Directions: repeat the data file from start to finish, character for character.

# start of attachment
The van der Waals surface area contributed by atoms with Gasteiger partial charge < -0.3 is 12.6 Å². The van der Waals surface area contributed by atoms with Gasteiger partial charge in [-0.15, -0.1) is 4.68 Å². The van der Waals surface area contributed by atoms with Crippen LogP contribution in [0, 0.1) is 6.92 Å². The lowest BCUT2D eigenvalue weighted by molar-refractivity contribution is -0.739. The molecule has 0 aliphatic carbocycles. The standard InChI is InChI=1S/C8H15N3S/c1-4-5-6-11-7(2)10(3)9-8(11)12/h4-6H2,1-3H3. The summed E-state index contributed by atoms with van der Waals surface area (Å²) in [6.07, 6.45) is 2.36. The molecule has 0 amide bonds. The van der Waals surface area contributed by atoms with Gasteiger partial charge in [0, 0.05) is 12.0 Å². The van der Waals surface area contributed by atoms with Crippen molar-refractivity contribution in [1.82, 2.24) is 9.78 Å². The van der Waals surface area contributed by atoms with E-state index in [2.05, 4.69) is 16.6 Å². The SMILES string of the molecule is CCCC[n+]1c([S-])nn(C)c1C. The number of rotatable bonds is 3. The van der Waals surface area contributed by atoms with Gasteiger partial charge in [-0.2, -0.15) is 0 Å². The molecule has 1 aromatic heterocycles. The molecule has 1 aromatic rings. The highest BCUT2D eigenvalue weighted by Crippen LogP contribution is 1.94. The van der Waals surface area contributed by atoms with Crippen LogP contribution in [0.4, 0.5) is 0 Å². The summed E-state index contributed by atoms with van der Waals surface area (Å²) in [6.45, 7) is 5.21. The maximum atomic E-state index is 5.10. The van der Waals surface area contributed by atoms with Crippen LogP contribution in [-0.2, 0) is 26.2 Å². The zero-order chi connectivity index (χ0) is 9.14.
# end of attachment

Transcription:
The van der Waals surface area contributed by atoms with Gasteiger partial charge < -0.3 is 12.6 Å². The van der Waals surface area contributed by atoms with Gasteiger partial charge in [-0.15, -0.1) is 4.68 Å². The van der Waals surface area contributed by atoms with Crippen LogP contribution in [0, 0.1) is 6.92 Å². The lowest BCUT2D eigenvalue weighted by molar-refractivity contribution is -0.739. The molecule has 0 aliphatic carbocycles. The standard InChI is InChI=1S/C8H15N3S/c1-4-5-6-11-7(2)10(3)9-8(11)12/h4-6H2,1-3H3. The summed E-state index contributed by atoms with van der Waals surface area (Å²) in [6.07, 6.45) is 2.36. The molecule has 0 amide bonds. The van der Waals surface area contributed by atoms with Gasteiger partial charge in [0, 0.05) is 12.0 Å². The van der Waals surface area contributed by atoms with Crippen molar-refractivity contribution in [1.82, 2.24) is 9.78 Å². The van der Waals surface area contributed by atoms with E-state index in [2.05, 4.69) is 16.6 Å². The SMILES string of the molecule is CCCC[n+]1c([S-])nn(C)c1C. The number of rotatable bonds is 3. The van der Waals surface area contributed by atoms with Gasteiger partial charge in [-0.2, -0.15) is 0 Å². The molecule has 1 aromatic heterocycles. The molecule has 1 aromatic rings. The highest BCUT2D eigenvalue weighted by Crippen LogP contribution is 1.94. The van der Waals surface area contributed by atoms with Crippen LogP contribution in [0.4, 0.5) is 0 Å². The summed E-state index contributed by atoms with van der Waals surface area (Å²) in [6.45, 7) is 5.21. The maximum atomic E-state index is 5.10. The van der Waals surface area contributed by atoms with Crippen LogP contribution in [-0.2, 0) is 26.2 Å². The zero-order chi connectivity index (χ0) is 9.14.